Tuesday, June 12, 2012

Fixing the Weak Link in the PCA

The Presbyterian Church in America is a confessional denomination.  Exceptions to our confessions (The Westminster Standards) are common among ministers in the PCA.  Currently, presbyteries have latitude to decide what exceptions are acceptable and which exceptions are not.  The problem, of course, is that an element of subjectivity has been inserted into the discussion which is difficult to shake.  This problem comes in the form of the phrase "vitals of religion."  Below are the two crucial places in the Book of Church Order where the phrase occurs.
The court may grant an exception to any difference of doctrine only if in the court’s judgment the candidate’s declared difference is not out of accord with any fundamental of our system of doctrine because the difference is neither hostile to the system nor strikes at the vitals of religion. (21-4)

Heresy and schism may be of such a nature as to warrant deposition; but errors ought to be carefully considered, whether they strike at the vitals of religion and are industriously spread, or whether they arise from the weakness of the human understanding and are not likely to do much injury. (34-5)
Various presbyteries currently define this phrase differently, if at all.  For some, denying 24-hour creation strikes at the "vitals of religion."  For some, (evidently in the PNWP) paedocommunion does not strike at the "vitals of religion," while other presbyteries would strongly disagree.  The  subjective nature of this concept of "vitals" is, in our view, the fault line which will eventually be the cause of the PCA's split.

If one searches the Book of Church Order for a definition of "vitals of religion," they will come up empty-handed.  Hence, for many, giving communion to non-communing members is not only contrary to the Westminster Standards, but strikes at the vitals of religion, while others would beg to differ.  A solution can be avoided for some time, but what will eventually happen is a denomination where Presbyteries are united denominationally who hold mutually different ideas of what the "vitals of religion" actually are.  We are aware that this is already the case.  Further, this in essence creates an undefined confession within our confession. This is problematic because our new confession is unstated and undefined.

One solution is strict subscription.  In this view, candidates are not permitted exceptions.

Another solution is to continue as we are, watching the split spread from one end of the denomination to the other.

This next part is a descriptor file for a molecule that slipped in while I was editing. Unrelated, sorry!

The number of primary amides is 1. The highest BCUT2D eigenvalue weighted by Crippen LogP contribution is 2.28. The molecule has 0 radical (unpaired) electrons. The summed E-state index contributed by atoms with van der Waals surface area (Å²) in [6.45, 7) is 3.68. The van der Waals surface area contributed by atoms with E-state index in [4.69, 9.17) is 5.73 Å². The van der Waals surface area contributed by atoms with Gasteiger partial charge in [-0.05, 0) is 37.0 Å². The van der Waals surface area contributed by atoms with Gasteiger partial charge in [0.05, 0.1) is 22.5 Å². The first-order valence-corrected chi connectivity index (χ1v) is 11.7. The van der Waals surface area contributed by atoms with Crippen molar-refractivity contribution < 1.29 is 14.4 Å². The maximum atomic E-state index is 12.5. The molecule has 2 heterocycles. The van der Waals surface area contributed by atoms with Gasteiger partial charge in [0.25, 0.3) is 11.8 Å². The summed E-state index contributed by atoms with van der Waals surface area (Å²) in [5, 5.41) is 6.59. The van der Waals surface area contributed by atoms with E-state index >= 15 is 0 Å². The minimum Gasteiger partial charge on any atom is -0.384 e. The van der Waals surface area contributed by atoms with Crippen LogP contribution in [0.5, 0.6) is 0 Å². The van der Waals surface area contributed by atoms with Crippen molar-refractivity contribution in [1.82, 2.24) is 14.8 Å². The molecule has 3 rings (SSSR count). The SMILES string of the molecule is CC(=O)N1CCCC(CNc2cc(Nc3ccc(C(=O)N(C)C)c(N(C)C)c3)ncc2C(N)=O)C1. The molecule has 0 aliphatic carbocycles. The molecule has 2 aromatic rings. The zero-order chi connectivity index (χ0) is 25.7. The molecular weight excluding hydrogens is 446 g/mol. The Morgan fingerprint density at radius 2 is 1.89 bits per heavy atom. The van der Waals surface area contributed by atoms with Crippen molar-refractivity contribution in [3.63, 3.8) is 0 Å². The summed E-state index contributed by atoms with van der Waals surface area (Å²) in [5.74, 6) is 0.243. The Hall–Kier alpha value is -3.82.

We propose a third way - a series of solutions that might help remedy the current situation:
  1. Amend the BCO with a definition of "vitals of religion."
  2. In this section, outline a uniform denomination-wide list of allowable exceptions.  Currently, this is at the discretion of each Presbytery.
  3. When exceptions are taken, these should be "bound exceptions," meaning that the person taking the exceptions is not allowed to teach or in anyway inculcate anything contrary to the our Standards. 
  4. Amending the standards.  For example, many people take exception with the WCF in 7.4, which says that, "This covenant of grace is frequently set forth in Scripture by the name of a testament." It seems possible to argue that perhaps a change to the section needs to be made so that exceptions, such as these, are rarer and more meaningful.
We should state, for the record, that we like the Standards the way they are.  That being said, many would have to agree with us that if the vast majority take an exception somewhere, that really does become the de facto norm.

If the notion of "vitals of religion" is not dealt with now, then what do we do in 30 years when it might be argued that women being ordained into the ministry of the PCA does not strike at the "vitals of religion"?  Without a clear definition of this phrase (or its removal), it is difficult to see how an issue like this can be dealt with.  We owe it to future generations of the PCA to deal with these questions now and to make the hard calls before the situation is completely out of our hands.

Tuesday, June 5, 2012

Stellman Leaves the PCA - and a Storm in His Wake

Yesterday, Jason Stellman announced that his views of justification and the authority of Scripture are no longer in accord with the Westminster Standards, and as such he has resigned from the Presbyterian Church in America. The fallout has been troubling.  Responses have been all over the map. To me, this mostly resembles a bunch of jackals fighting over a carcass. Just reading the comments section over at Stellman's original post is enough to cause one to give up reading altogether.

Some have taken this opportunity to shake their heads and lament that this is what 2K theology consistently leads to.  Others have chocked this up, in part, to Westminster California, and are implying some sort of future mass exodus of Westminster Grads to Rome. Others are taking the opportunity to claim that Westminster's view of nature and grace are the real gateway drug to Rome. I can't help but be troubled by the repulsive responses I have seen to Stellman's announcement, but I am most troubled by the responses coming from the Federal Visionists. Whether one is reading Leithart's thoughts, the comments section, or Doug Wilson's response to the whole situation, it is clear that FVers see this as some sort of exoneration of Leithart.